The Mallorys Go Black Market
miniDV • 13 min • 2006
Candy Eye Factory filmmakers JoEllen Martinson and William Scott Rees have always woven style with substance when crafting their cinematic shorts, and the budgets for their films are essentially welcome excuses to wade through vintage clothing shops in search of killer costumes. In constructing their wry comedy The Mallorys Go Black Market, The Factory shifted their passion for fashion to the very center of their filmmaking, using sweater dresses, tube skirts, and denim jackets to fuel their project's narrative friction.
Unabashedly poppy and seemingly superficial, The Mallorys offers a funky flashback to young women's closets of the 1980s. The film's three heroines mock and marvel at the decade's boldest stylistic hits and misses while selecting profitable pieces to sell to style-starved, Russian teenagers. Greed, jealousy, and materialism soon invade The Mallorys' once-innocent scheme and suddenly a supposedly shallow story about parachute pants and polo shirts deepens into a surprisingly affecting exploration of assertion and empowerment.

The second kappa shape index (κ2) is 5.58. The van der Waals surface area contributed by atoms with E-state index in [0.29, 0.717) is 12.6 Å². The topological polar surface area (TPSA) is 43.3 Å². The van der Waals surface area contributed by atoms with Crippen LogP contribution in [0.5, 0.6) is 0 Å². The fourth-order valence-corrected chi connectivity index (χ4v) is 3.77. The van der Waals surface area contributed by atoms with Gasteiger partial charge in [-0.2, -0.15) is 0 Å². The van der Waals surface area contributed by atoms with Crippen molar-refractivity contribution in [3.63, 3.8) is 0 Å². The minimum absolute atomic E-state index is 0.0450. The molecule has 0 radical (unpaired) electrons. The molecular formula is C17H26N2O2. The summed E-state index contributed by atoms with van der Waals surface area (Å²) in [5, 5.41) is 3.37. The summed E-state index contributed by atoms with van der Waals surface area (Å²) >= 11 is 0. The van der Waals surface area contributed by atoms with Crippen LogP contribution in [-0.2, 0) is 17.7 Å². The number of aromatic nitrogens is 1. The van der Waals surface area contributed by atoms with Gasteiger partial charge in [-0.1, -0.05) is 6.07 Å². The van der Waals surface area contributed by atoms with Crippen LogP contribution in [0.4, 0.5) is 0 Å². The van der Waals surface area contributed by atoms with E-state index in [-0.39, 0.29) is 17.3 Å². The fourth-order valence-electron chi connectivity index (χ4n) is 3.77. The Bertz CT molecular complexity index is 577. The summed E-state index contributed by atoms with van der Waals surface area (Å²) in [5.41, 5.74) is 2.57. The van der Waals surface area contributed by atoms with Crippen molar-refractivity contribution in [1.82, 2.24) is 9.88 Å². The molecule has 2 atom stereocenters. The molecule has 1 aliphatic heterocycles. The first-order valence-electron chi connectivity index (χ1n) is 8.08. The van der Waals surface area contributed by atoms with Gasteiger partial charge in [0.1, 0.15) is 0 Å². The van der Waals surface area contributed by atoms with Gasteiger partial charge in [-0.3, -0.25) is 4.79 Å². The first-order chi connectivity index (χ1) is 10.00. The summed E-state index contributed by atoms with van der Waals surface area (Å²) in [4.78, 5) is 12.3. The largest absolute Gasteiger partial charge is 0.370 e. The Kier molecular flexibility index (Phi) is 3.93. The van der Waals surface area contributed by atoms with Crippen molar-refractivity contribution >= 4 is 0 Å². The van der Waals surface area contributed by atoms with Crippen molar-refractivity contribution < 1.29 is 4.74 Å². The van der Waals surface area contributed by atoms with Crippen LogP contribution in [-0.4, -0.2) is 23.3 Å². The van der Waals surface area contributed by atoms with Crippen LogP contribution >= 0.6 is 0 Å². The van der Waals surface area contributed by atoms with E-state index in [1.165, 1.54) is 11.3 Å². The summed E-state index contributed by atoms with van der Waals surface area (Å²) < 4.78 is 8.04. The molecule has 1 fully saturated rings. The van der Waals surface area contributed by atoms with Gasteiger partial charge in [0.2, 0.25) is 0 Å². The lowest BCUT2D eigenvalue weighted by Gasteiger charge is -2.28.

The Mallorys Go Black Market suggests that the shallow and the superficial are, in fact, sometimes the quickest fix for emotional bruises. For some people, style actually is substance.